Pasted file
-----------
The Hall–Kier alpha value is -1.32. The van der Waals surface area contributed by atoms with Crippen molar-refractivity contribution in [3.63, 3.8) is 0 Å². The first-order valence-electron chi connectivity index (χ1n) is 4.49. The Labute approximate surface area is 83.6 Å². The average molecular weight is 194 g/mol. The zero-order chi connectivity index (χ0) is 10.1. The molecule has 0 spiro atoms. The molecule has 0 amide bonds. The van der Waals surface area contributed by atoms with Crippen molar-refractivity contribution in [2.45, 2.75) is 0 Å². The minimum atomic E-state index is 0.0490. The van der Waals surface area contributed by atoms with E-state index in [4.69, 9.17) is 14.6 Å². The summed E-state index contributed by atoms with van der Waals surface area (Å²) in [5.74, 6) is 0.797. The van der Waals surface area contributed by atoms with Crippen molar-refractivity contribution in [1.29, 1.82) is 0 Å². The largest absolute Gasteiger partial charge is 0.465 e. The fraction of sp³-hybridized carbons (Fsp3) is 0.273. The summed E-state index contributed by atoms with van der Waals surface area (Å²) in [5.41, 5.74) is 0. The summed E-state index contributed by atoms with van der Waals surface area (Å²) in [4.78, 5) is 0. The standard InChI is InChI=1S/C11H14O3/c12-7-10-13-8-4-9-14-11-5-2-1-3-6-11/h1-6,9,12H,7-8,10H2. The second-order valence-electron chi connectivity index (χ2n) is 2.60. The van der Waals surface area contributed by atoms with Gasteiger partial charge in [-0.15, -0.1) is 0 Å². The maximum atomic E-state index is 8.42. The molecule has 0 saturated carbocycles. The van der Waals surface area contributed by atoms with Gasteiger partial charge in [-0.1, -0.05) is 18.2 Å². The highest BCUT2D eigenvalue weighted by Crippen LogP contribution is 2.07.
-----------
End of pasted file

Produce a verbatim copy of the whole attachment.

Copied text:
The Hall–Kier alpha value is -1.32. The van der Waals surface area contributed by atoms with Crippen molar-refractivity contribution in [3.63, 3.8) is 0 Å². The first-order valence-electron chi connectivity index (χ1n) is 4.49. The Labute approximate surface area is 83.6 Å². The average molecular weight is 194 g/mol. The zero-order chi connectivity index (χ0) is 10.1. The molecule has 0 spiro atoms. The molecule has 0 amide bonds. The van der Waals surface area contributed by atoms with Crippen molar-refractivity contribution in [2.45, 2.75) is 0 Å². The minimum atomic E-state index is 0.0490. The van der Waals surface area contributed by atoms with E-state index in [4.69, 9.17) is 14.6 Å². The summed E-state index contributed by atoms with van der Waals surface area (Å²) in [5.74, 6) is 0.797. The van der Waals surface area contributed by atoms with Crippen molar-refractivity contribution in [1.29, 1.82) is 0 Å². The largest absolute Gasteiger partial charge is 0.465 e. The fraction of sp³-hybridized carbons (Fsp3) is 0.273. The summed E-state index contributed by atoms with van der Waals surface area (Å²) in [5.41, 5.74) is 0. The summed E-state index contributed by atoms with van der Waals surface area (Å²) in [4.78, 5) is 0. The standard InChI is InChI=1S/C11H14O3/c12-7-10-13-8-4-9-14-11-5-2-1-3-6-11/h1-6,9,12H,7-8,10H2. The second-order valence-electron chi connectivity index (χ2n) is 2.60. The van der Waals surface area contributed by atoms with Gasteiger partial charge in [-0.15, -0.1) is 0 Å². The maximum atomic E-state index is 8.42. The molecule has 0 saturated carbocycles. The van der Waals surface area contributed by atoms with Gasteiger partial charge in [-0.1, -0.05) is 18.2 Å². The highest BCUT2D eigenvalue weighted by Crippen LogP contribution is 2.07.